5 Call-to-action examples that increased conversion rate (just by being helpful)

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Marketing talking heads love to spout out call-to-action best practices:

  • Keep it easy to find
  • Put it above the fold
  • Make it a big button

But all of these “rules” miss a fundamental shift in the way we need to be thinking about CTAs. There’s something wrong with the word “call-to-action” that focuses us (as marketers) on ourselves and not on the needs of our customers.

This manner of thinking treats the audience as if they’re a mass of mindless peons, just waiting for us to command them what to do next.

Simply put, I think a call-to-action should be an act of customer service.

Why?

It’s not because of some abstract ethical construct I made up. It’s because it works. It increases marketing performance.

Here are five call-to-action examples that worked because they were helpful and focused on serving the customer:

Call-to-Action Example #1

125% Increase: Don’t state a command; help foster a conclusion in the customer’s mind

 

Call-to-Action Example #2

120% Increase: Don’t make customers request more information; help them understand next steps*

*Note also the change in the visual nature of the CTA. It was moved into a tab in the main content. Again this emphasizes that the essence of “the ask” is to provide information, not “call to action.”

 

Call-to-Action Example #3

2,793% Increase: Don’t just show a button; provide an on or off switch

 

Call-to-Action Example #4

263% Increase: Don’t make customers fill out a quote form; give them an instant quote tool

 

Call-to-Action Example #5

74% Increase: Don’t just show customers links; give them a configurator to select what they want

Related:  The Two Customer Conclusions Every Product Launch Should Foster

 

Effective calls-to-action are not focused on calling people to action.

And they are certainly not effective due to a set of best-practices.

Effective calls-to-action are effective because a marketer somewhere put some creative thinking into solving the problem of how to best serve a set of customers. Until we can put our creative energy behind that objective, our CTAs will always underperform.

You might also like…

Why Subtle Changes in Button Copy Can Significantly Influence Clicks [More from the blogs]

5 Traits the Best Calls-to-action All Share in Common [More from the blogs]

CTA Optimization: Button copy test increases click rate 95% [More from the blogs]

A/B Testing: Optimizing calls-to-action for maximum conversions [MarketingSherpa video archive]

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10 Comments

  1. Viktor Nagornyy says

    Great post Paul, I agree with you that CTAs need to be customer focused. Nobody likes dictators, do they now? 🙂

    I’m curious, what would you recommend for a quote request form if it’s not possible to have an instant quote generated?

    1. Paul Cheney says

      Hi Viktor,

      Generally, you want to think about what would delight your customer. Is there some way you can reposition the quote form into something like a “tool” to make your buying experience better? Or maybe a way to get a free consultation for a customized solution? If you have a particular quote form in mind, we might be able to do a brainstorming session in the comments…

      In the meantime, here’s a few resources that might help you think through it:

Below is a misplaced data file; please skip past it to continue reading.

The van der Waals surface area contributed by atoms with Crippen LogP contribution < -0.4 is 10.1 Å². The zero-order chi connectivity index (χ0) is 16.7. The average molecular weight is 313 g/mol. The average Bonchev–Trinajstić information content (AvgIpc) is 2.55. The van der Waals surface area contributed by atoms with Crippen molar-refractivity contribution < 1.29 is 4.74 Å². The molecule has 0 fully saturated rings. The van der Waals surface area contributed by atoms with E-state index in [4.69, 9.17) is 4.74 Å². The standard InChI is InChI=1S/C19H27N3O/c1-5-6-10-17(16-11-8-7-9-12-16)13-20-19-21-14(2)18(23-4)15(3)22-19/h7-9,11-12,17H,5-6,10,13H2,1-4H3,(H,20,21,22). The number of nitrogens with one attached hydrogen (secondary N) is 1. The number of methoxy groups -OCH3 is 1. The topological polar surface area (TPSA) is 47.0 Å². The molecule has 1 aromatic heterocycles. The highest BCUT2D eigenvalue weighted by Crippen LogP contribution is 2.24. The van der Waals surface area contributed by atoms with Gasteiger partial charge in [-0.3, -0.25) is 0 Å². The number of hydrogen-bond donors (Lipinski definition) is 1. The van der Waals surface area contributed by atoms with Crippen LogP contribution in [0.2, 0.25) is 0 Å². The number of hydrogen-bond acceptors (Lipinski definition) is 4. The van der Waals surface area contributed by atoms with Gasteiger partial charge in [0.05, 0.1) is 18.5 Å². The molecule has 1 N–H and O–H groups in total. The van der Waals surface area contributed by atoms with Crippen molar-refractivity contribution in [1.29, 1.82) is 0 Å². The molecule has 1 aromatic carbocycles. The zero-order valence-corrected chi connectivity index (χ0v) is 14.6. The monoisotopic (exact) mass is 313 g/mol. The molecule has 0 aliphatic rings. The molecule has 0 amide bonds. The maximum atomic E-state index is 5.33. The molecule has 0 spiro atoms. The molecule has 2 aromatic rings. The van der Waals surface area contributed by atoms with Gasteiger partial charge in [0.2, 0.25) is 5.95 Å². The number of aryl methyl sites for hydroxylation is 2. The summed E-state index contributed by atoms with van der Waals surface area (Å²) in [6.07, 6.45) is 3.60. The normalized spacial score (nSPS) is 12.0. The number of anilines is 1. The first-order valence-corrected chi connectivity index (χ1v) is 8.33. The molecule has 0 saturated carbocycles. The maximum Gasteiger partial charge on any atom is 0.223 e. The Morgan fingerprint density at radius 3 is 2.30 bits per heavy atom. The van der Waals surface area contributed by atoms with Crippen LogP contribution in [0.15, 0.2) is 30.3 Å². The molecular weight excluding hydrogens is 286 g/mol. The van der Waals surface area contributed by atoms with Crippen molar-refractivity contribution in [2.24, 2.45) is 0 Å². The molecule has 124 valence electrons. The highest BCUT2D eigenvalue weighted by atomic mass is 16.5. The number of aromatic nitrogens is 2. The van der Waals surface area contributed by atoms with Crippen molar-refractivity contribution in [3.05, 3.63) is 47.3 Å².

1. Optimizing Web Forms: How one company generated 226% more leads from a complex Web form (without significantly reducing fields)
      2. Registration Forms: 3 steps to lead form optimization
      3. Lead Gen Form Optimization: Why a lower conversion rate can be a good thing
      4. Form Optimization: 3 case studies to help convince your boss (and Sales) to reduce form fields
  2. Viktor Nagornyy says

    Hey Paul, thanks for resources. Nothing specific at this point. I’ve worked in the past with clients that didn’t really have a budget to develop instant quote form due to complex process that it takes to generate one… usually with a huge selection of products… think local print shops.

    Also, some businesses might not like to do instant quote since it doesn’t take in account the actual customer using the form since it doesn’t really allow for price segmentation. If Disney requests a quote and a local coffee shop requests a quote, they would pay the same thing with instant quote form… but with a personalized quote you have the power segment your pricing and charge customers what they are willing to pay – which changes from customer to customer depending on their size. This is more geared towards B2B, in B2C market that’s where instant quote form might make more sense. Now this could be an interesting case study… instant quote forms – B2B vs B2C.

    Thanks.

    1. Paul Cheney says

      Glad I could help 🙂

      Agree on the instant quote form case study. Thanks for the tip!

  3. Terry Savage says

    Hi Paul,
    example 3 is all the more interesting or the exceptional gain it achieved. However, I don’t know what I am looking at.
    What is an ‘on/off switch’? I’ve not come across this before.
    What is it doing in this instance.
    How would the visitor know what to do? Without prior knowledge or relevant copy it’s more likely to create anxiety about what’s behind this instruction.
    Regards,
    terry

    1. Paul Cheney says

      Hi Terry,

      If you look at the screenshots closely, you can see that in the control there is a button that says “create email alert.” In the treatment, instead of a direct call-to-action, there is simply an option to turn email alerts on or off. You’re asking the right questions, however, in this case the results show that this particular set of visitors DID know what to do.

      Hope that helps…reply if it doesn’t.

      -Paul

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